I went to that tilt-table test, and totally bombed.  It took longer than most folks, but I’d started with a rather low blood pressure (80s/50s); I was used to a low blood pressure.  I began to feel things changing, and told the nurse who was monitoring me (next to a crash cart- always reassuring….NOT).  I started to fade, and they lowered the table back to horizontal.  My blood pressure had dropped to 44/16, and my heart rate dropped into the 50s (and I was still aware of what was going on; who knows what it dropped to when I actually lost consciousness).  That was it. I was diagnosed with neurocardiogenic syncope (which isn’t that uncommon at all) and the dysautonomia was verified.  I also had lumbar punctures, a 24-hour urine test (to check for pheochromocytoma), assessments for multiple sclerosis, myesthenia gravis, cardiac function tests (my heart rate was 46 during my echocardiogram), and other basic blood work. I saw a regular cardiologist, who sent me to another neurologist associated with the teaching hospital.  Dysautonomia was the final diagnosis.  I was started on the first of many medications.

It took several tries of different types of meds before my neurologist decided to try Neurontin an anticonvulsant, that has other uses.  I was nervous, as atenolol, Norpace CR, and Depakote had done nothing, and actually had side effects that were either incompatible with work, or just not doing any good. But, the Neurontin helped.  I actually started having decent days. Chronic pain was a trigger for the episodes (as is heat), so she also added a muscle relaxant.  Adding propranolol and clonazepam spread the episodes out to a few per month from a few per week.  I was encouraged.

During this time, I was working at a drug and alcohol rehab place, and was generally the only RN on campus at the time.  There had to be an RN on duty legally, and being semi-consious didn’t really count.  That was a problem.  My director of nurses (boss) recommended I go on disability, but I wanted to work !  I had more evaluations and some additional medication adjustments, and adjusting the dose of Neurontin seemed to help.  There were additional stressors at that job, and I ended up changing jobs to a nursing home, where I started working on the regular floor. Soon, the pain was unbearable, and I found a home health job.  Before I left the nursing home, the DON there asked me if I’d stay and do the Medicare assessments that would be starting in a couple of months; in the meantime, I’d do various less painful tasks.  I agreed.  I liked the facility and residents; I was just trying to avoid as many triggers as possible.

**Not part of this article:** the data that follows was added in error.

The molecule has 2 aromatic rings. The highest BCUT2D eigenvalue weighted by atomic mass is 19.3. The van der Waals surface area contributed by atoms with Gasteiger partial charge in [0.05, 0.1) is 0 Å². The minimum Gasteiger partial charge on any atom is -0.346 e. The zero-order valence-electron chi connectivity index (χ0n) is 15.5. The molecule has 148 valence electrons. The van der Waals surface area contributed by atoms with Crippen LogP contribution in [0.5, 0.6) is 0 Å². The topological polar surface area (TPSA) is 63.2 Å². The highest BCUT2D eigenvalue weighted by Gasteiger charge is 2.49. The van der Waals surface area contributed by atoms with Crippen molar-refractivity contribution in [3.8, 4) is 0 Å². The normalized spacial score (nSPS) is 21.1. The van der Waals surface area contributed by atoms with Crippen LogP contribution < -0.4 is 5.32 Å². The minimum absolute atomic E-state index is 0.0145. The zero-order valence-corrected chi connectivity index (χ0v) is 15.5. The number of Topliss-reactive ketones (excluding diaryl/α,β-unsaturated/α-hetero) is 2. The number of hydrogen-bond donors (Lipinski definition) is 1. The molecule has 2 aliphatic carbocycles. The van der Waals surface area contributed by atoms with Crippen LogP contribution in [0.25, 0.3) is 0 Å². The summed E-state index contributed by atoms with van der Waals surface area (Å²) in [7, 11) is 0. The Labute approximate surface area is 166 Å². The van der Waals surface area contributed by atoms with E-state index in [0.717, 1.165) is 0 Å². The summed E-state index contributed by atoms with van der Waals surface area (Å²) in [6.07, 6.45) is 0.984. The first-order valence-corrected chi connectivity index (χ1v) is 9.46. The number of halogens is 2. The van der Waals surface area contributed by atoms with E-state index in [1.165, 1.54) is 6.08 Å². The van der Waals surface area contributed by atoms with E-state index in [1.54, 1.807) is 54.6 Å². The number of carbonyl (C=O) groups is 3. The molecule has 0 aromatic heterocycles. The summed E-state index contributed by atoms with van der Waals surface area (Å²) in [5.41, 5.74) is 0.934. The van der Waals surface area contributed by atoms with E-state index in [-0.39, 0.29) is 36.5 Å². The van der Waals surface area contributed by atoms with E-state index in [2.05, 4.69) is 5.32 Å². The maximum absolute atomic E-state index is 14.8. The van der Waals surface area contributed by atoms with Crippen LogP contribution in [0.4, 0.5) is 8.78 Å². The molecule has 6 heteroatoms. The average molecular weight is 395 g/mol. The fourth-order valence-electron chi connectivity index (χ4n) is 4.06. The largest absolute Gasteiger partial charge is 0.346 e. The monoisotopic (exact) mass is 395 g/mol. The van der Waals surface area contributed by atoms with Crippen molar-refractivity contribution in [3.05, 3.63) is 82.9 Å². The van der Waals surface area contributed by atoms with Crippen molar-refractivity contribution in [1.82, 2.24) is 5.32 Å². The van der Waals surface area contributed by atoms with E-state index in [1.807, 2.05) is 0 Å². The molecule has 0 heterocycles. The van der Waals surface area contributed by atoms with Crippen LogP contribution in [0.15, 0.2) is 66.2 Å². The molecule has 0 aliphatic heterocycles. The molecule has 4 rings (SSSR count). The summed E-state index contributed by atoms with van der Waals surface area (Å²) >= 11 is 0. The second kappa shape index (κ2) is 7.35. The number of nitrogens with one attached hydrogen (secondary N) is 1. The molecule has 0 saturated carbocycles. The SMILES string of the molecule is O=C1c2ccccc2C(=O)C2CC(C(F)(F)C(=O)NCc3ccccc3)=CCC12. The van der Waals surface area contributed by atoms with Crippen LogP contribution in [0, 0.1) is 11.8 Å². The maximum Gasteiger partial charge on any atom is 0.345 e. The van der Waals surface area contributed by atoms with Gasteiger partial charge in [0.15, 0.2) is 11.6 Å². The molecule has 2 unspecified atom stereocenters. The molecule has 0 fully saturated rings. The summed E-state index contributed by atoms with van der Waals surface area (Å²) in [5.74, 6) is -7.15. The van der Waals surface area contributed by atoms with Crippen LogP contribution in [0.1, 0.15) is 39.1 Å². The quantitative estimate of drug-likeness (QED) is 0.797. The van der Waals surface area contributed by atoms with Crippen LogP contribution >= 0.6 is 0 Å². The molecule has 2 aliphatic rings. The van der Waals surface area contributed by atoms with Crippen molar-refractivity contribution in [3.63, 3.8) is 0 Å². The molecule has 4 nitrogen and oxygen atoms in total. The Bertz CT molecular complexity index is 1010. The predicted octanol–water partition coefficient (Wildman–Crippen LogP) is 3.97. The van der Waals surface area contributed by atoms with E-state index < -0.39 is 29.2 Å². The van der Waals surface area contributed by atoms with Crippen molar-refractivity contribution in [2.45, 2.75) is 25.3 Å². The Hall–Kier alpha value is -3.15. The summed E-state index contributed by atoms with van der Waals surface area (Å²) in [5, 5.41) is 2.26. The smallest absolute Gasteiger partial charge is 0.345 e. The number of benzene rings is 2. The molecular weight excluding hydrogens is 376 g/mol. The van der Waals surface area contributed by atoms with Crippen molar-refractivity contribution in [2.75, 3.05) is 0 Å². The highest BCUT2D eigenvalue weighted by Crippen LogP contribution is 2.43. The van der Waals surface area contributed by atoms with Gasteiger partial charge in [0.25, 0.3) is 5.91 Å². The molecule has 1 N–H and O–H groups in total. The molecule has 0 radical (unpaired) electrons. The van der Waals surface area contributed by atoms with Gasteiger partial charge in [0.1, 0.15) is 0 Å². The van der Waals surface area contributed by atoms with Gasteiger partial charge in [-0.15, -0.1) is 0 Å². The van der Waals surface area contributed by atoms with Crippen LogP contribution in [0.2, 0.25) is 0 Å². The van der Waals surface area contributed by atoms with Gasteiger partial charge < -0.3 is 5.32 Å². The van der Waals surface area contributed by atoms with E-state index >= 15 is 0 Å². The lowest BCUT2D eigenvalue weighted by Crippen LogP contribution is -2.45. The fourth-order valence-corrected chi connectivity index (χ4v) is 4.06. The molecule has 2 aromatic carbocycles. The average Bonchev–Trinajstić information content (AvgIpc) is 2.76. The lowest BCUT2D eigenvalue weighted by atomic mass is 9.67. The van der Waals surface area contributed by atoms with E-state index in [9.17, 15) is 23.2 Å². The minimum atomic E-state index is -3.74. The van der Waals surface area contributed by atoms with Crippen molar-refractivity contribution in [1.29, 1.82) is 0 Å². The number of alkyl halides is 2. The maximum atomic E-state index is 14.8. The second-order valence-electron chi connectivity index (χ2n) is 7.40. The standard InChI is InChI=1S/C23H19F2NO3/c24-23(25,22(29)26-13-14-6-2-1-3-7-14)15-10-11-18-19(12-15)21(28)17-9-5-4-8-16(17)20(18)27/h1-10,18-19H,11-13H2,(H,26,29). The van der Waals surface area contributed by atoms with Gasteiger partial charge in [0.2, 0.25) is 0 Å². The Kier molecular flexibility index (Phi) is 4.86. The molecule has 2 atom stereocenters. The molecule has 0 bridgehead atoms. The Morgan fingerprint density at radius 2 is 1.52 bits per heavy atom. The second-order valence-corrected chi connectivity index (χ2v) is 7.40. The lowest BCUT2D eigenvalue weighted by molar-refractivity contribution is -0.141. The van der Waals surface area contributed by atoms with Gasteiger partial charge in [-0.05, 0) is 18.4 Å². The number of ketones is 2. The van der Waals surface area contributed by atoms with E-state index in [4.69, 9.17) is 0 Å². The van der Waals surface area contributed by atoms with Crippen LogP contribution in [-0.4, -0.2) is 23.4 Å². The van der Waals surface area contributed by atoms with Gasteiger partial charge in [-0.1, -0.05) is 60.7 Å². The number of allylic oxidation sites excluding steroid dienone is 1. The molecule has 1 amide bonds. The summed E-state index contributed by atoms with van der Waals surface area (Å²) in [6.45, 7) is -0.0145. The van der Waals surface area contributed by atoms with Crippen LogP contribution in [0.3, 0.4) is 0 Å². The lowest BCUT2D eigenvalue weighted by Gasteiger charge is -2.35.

The episodes continued to happen, and that DON suggested disability.  I still wanted to work!   That particular DON ended up moving away, and the new DON and the same administrator worked with me, and allowed me to take the time I needed when the episodes hit, and then pick up where I left off with my work. Having a ‘desk job’ allowed for more flexibility, and nobody had to worry about the residents not getting care if I pooped out. My other coworkers could tell by how I was in the morning if I was going to end up tanking later on in the day  (I don’t remember what it was exactly, but they could tell).  I’m SO thankful for that DON and administrator for looking at what I could contribute, and not just at my health issues.   The episodes seemed to lessen, if I remember right.

I had decided I was going to move back to my hometown to help my dad take care of my demented mom, so thought that some more recent hospital experience would be helpful.  I resigned from that great nursing home, and went to work at a community hospital that I’d worked at before.   I had to avoid heat, and keep my fibromyalgia pain under control the best I could to avoid the autonomic dysfunction from kicking in.  I spent a year there before moving back to my hometown, and had been encouraged.   I thought that I was going to be OK to work in a hospital setting when I returned to the Midwest, and I sent out resumés, and set up interviews before I moved.  I had no idea what was in store for me.